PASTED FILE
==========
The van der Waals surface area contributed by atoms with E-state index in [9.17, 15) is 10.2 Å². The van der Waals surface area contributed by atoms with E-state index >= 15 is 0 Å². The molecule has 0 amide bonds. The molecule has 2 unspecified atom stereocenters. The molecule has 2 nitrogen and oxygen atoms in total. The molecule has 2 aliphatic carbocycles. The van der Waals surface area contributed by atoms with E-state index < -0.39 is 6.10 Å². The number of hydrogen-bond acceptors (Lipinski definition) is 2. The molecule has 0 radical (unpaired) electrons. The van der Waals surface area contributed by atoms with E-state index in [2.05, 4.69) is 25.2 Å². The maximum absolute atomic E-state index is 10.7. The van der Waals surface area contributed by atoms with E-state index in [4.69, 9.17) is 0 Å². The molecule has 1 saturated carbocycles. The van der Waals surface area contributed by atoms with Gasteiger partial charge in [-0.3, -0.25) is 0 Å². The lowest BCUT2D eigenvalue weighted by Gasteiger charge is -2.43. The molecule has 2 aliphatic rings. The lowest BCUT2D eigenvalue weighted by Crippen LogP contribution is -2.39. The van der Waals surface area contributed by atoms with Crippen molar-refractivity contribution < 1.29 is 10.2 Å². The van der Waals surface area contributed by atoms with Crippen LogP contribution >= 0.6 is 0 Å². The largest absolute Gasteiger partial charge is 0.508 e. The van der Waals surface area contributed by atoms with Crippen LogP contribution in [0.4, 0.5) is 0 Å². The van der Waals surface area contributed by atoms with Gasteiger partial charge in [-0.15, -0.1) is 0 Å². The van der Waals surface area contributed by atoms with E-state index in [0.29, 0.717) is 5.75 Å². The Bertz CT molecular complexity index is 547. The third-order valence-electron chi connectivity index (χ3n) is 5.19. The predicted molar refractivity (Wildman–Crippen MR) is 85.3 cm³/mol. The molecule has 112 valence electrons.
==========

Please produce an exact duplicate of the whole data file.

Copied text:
The van der Waals surface area contributed by atoms with E-state index in [9.17, 15) is 10.2 Å². The van der Waals surface area contributed by atoms with E-state index >= 15 is 0 Å². The molecule has 0 amide bonds. The molecule has 2 unspecified atom stereocenters. The molecule has 2 nitrogen and oxygen atoms in total. The molecule has 2 aliphatic carbocycles. The van der Waals surface area contributed by atoms with E-state index < -0.39 is 6.10 Å². The number of hydrogen-bond acceptors (Lipinski definition) is 2. The molecule has 0 radical (unpaired) electrons. The van der Waals surface area contributed by atoms with E-state index in [2.05, 4.69) is 25.2 Å². The maximum absolute atomic E-state index is 10.7. The van der Waals surface area contributed by atoms with E-state index in [4.69, 9.17) is 0 Å². The molecule has 1 saturated carbocycles. The van der Waals surface area contributed by atoms with Gasteiger partial charge in [-0.3, -0.25) is 0 Å². The lowest BCUT2D eigenvalue weighted by Gasteiger charge is -2.43. The molecule has 2 aliphatic rings. The lowest BCUT2D eigenvalue weighted by Crippen LogP contribution is -2.39. The van der Waals surface area contributed by atoms with Crippen molar-refractivity contribution < 1.29 is 10.2 Å². The van der Waals surface area contributed by atoms with Crippen LogP contribution >= 0.6 is 0 Å². The largest absolute Gasteiger partial charge is 0.508 e. The van der Waals surface area contributed by atoms with Crippen LogP contribution in [0.4, 0.5) is 0 Å². The van der Waals surface area contributed by atoms with Gasteiger partial charge in [-0.15, -0.1) is 0 Å². The van der Waals surface area contributed by atoms with E-state index in [0.29, 0.717) is 5.75 Å². The Bertz CT molecular complexity index is 547. The third-order valence-electron chi connectivity index (χ3n) is 5.19. The predicted molar refractivity (Wildman–Crippen MR) is 85.3 cm³/mol. The molecule has 112 valence electrons.